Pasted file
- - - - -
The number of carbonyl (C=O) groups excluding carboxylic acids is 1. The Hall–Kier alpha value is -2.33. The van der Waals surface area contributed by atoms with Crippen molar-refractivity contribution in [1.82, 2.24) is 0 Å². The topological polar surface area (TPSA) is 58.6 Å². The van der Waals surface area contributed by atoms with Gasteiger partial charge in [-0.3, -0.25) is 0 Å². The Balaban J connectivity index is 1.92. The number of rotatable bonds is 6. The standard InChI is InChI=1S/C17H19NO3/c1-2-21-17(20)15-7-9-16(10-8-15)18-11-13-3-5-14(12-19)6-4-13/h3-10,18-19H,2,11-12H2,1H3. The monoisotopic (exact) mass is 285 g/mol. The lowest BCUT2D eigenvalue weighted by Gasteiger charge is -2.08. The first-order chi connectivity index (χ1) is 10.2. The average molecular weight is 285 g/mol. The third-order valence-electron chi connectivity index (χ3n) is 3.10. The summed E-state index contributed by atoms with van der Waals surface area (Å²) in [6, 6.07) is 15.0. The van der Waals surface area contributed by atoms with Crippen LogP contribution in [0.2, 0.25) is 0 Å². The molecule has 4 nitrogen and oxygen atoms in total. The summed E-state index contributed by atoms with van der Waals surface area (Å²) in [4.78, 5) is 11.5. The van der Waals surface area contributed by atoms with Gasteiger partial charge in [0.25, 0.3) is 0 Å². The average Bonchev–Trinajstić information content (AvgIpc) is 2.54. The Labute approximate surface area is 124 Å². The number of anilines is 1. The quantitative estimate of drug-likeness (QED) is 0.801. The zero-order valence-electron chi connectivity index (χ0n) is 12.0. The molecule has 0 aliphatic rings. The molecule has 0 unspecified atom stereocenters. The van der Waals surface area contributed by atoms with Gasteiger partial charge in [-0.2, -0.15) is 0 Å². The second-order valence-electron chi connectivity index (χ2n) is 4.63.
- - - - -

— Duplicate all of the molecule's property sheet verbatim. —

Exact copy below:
The number of carbonyl (C=O) groups excluding carboxylic acids is 1. The Hall–Kier alpha value is -2.33. The van der Waals surface area contributed by atoms with Crippen molar-refractivity contribution in [1.82, 2.24) is 0 Å². The topological polar surface area (TPSA) is 58.6 Å². The van der Waals surface area contributed by atoms with Gasteiger partial charge in [-0.3, -0.25) is 0 Å². The Balaban J connectivity index is 1.92. The number of rotatable bonds is 6. The standard InChI is InChI=1S/C17H19NO3/c1-2-21-17(20)15-7-9-16(10-8-15)18-11-13-3-5-14(12-19)6-4-13/h3-10,18-19H,2,11-12H2,1H3. The monoisotopic (exact) mass is 285 g/mol. The lowest BCUT2D eigenvalue weighted by Gasteiger charge is -2.08. The first-order chi connectivity index (χ1) is 10.2. The average molecular weight is 285 g/mol. The third-order valence-electron chi connectivity index (χ3n) is 3.10. The summed E-state index contributed by atoms with van der Waals surface area (Å²) in [6, 6.07) is 15.0. The van der Waals surface area contributed by atoms with Crippen LogP contribution in [0.2, 0.25) is 0 Å². The molecule has 4 nitrogen and oxygen atoms in total. The summed E-state index contributed by atoms with van der Waals surface area (Å²) in [4.78, 5) is 11.5. The van der Waals surface area contributed by atoms with Gasteiger partial charge in [0.25, 0.3) is 0 Å². The average Bonchev–Trinajstić information content (AvgIpc) is 2.54. The Labute approximate surface area is 124 Å². The number of anilines is 1. The quantitative estimate of drug-likeness (QED) is 0.801. The zero-order valence-electron chi connectivity index (χ0n) is 12.0. The molecule has 0 aliphatic rings. The molecule has 0 unspecified atom stereocenters. The van der Waals surface area contributed by atoms with Gasteiger partial charge in [-0.2, -0.15) is 0 Å². The second-order valence-electron chi connectivity index (χ2n) is 4.63.